Off the Wall: American Art to Wear

I went to a couple of great  exhibits this year before the coronavirus shut the museums.  One of them,  Off the Wall: American Art to Wear, at the Philadelphia Museum of Art, was especially enjoyable.

1OffTheWall

While I’ve never been a fashionista, I’ve always loved colorful, striking clothing.  I grew up in the 70’s with a mother who thought that Leslie Fay was a fashion icon.  Oh, dear.  This made for some interesting discussions best left to memory.  But a lot of people felt like my Mother.

View

There has always been art clothing, but usually not for the hoi polloi like me and my Mother who were expected to wear sensible “uniforms” and not stand out.  That seemed to change in the late 60’s and early 70’s when brighter colors became acceptable, tie dye was all the rage, and the hand-made movement took off.   I think that the American art clothing movement was a product of this, and it has definitely left a mark on what we wear today.

Some of my favorite pieces from the exhibit:

2Schildknecht
Embroidered Top and Skirt, Mary Ann Schildknecht

There is a saying somewhere  that an article of clothing does not qualify as couture unless a dozen nuns went blind making it.    So I was amused  to learn that nuns taught Mary Ann Schildknecht how to embroider while she was serving a two-year prison sentence in Italy for hashish trafficking.  The result is this astounding top and skirt, above.

I first saw this cape and hat by Susanna Lewis in an issue of Ornament Magazine years ago.  Ornament is the best magazine if you are interested in art clothing.

Double click on the pictures to get  a look at the full sized versions of this headdress and cape by Debra Rappaport.  They are made entirely of found objects.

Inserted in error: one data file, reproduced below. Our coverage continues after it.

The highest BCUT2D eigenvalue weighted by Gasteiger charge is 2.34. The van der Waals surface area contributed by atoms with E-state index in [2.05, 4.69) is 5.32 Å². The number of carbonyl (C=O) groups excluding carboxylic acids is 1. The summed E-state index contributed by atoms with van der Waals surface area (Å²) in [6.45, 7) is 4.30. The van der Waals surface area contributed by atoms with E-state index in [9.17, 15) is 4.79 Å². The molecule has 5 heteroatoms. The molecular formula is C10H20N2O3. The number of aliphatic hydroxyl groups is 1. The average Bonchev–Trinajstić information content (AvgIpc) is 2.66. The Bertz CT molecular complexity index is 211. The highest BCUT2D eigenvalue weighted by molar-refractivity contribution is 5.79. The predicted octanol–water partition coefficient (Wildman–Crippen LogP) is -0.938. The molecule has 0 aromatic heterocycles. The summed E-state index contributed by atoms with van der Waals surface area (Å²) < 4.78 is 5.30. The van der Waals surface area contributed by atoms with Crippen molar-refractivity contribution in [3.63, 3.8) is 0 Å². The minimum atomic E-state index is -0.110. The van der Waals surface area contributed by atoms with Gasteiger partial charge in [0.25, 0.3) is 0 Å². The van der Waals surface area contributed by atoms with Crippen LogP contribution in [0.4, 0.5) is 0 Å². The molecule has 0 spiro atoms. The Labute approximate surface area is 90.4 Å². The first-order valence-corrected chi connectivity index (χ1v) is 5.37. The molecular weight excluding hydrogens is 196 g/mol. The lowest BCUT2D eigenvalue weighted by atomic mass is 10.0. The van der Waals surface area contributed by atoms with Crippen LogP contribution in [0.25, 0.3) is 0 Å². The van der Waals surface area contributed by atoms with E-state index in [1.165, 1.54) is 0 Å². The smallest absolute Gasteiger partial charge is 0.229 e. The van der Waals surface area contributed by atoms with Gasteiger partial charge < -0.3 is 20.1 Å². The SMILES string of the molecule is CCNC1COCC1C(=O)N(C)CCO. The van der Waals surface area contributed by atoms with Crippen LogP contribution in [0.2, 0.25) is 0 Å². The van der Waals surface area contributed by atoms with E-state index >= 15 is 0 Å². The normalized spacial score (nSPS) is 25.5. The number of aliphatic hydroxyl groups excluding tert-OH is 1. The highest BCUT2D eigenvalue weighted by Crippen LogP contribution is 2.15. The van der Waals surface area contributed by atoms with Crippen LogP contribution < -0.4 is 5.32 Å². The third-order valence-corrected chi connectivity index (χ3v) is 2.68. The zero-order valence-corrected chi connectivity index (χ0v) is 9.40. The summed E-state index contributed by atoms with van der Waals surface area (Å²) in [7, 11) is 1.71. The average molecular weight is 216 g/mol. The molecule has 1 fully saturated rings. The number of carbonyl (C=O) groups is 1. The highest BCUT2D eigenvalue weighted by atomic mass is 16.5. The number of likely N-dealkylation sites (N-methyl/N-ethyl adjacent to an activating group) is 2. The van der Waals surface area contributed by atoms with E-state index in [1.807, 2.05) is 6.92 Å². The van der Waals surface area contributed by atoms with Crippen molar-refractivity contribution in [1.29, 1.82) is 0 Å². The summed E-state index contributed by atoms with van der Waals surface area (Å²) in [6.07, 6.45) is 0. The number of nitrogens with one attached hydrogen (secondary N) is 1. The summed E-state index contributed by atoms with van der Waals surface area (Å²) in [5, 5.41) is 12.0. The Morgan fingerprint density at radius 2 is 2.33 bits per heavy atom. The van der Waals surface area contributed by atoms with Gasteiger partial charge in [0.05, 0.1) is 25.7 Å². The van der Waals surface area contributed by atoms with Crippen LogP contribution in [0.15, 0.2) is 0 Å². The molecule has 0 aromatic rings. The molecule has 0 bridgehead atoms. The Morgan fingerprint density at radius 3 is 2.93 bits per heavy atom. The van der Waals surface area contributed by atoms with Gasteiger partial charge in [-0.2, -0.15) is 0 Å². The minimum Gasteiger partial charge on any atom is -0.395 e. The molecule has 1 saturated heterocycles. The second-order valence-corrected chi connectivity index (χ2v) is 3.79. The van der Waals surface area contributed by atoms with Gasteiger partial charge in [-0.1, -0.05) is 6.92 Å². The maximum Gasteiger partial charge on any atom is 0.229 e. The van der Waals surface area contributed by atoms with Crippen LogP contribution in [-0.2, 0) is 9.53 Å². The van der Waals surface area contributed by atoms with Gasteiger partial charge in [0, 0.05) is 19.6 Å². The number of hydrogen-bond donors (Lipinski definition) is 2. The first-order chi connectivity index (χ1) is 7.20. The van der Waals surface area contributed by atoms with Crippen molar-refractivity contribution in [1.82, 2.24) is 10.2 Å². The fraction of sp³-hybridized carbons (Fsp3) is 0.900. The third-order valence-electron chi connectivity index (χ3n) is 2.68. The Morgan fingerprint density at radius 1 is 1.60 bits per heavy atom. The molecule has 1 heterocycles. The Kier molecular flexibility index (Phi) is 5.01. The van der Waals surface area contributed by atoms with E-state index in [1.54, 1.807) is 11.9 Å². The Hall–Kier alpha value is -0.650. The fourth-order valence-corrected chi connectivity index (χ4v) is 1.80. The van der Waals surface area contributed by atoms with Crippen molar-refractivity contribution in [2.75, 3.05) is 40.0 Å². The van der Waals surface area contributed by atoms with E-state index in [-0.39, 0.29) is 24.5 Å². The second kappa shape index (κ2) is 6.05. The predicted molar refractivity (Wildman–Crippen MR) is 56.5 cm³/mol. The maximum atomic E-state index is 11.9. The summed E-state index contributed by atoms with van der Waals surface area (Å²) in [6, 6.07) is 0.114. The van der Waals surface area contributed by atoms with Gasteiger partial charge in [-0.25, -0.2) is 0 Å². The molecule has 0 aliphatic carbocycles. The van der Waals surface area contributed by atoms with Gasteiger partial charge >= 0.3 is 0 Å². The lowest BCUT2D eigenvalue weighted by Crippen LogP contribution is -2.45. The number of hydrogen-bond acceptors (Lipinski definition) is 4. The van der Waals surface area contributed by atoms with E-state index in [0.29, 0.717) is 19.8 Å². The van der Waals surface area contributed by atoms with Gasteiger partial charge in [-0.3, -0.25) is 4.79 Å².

Knitwear

JoanSteinerManhattanCollar
Joan Steiner, Manhattan Collar
KatherineWestphal
Katherine Westphal

 

1
One of the entries from the Levis Art Denim contest of 1974. Levis Jeans sponsored a contest inviting its customers to decorate their denim and send them pictures.

This is just a sampling of the wonderful articles of clothing displayed in the exhibit.   The Philadelphia Museum of Art has put together an exhibition book which you can order here.  There’s also a real interesting out-of-print book on the Art to Wear movement,  Art to Wear by Julie Schafler Dale.  You can order a used copy here.  Julie Shafler Dale ran a gallery in Manhattan for a number of years that was known for showcasing innovative crafts and new craft mediums (including polymer) before they made their way into the mainstream.  The Julie Artisans Gallery  is closed now, but you can read about it here.  You can read about the Levis Art Denim Contest  and see the winning entries  here.   If you would like more information on Off the Wall: American Art to Wear, click  here and here and here.

 

What’s on my Table

The days are flying by. We are now into week five of social distancing and I could use some nice warm weather and some sunshine. I have been working on the family genealogy and sharing what I find with family members on a Facebook page we set up for that purpose. I read David Copperfield and my new life goal is to be as wise as Betsey Trotwood. I ordered some Fairy Lights to brighten up my basement workshop. The Philadelphia Area Polymer Clay Guild had its first online meeting and it went so well we are going to continue. I am baking bread having had the foresight to order 40 pounds of winter wheat berries (and two pounds of baker’s yeast by mistake; I could start a black market business) which arrived before the pandemic.

Here’s what’s on my work table right now:

I thought it would be fun to combine galvanized steel wire with vintage Swarovski crystals. I love making funky asymmetrical chains and I have a bunch of gorgeous crystals from old necklaces I snatched up at house sales. This is what I have so far:

I like the look, but I have to get motivated to to more. Here are some polymer beads. I am waiting for them to talk to me and tell me what they want to be (and if they want to be back filled first.)

polymer

I have been experimenting with different methods of cutting jump rings.  I prefer sawing to cutting because I always have to spend time cleaning up the ones I’ve cut, even though I use good flush cutters.  Too fussy I guess.  But sawing has its own problems.    For a long time I was using a jump ring jig I made myself.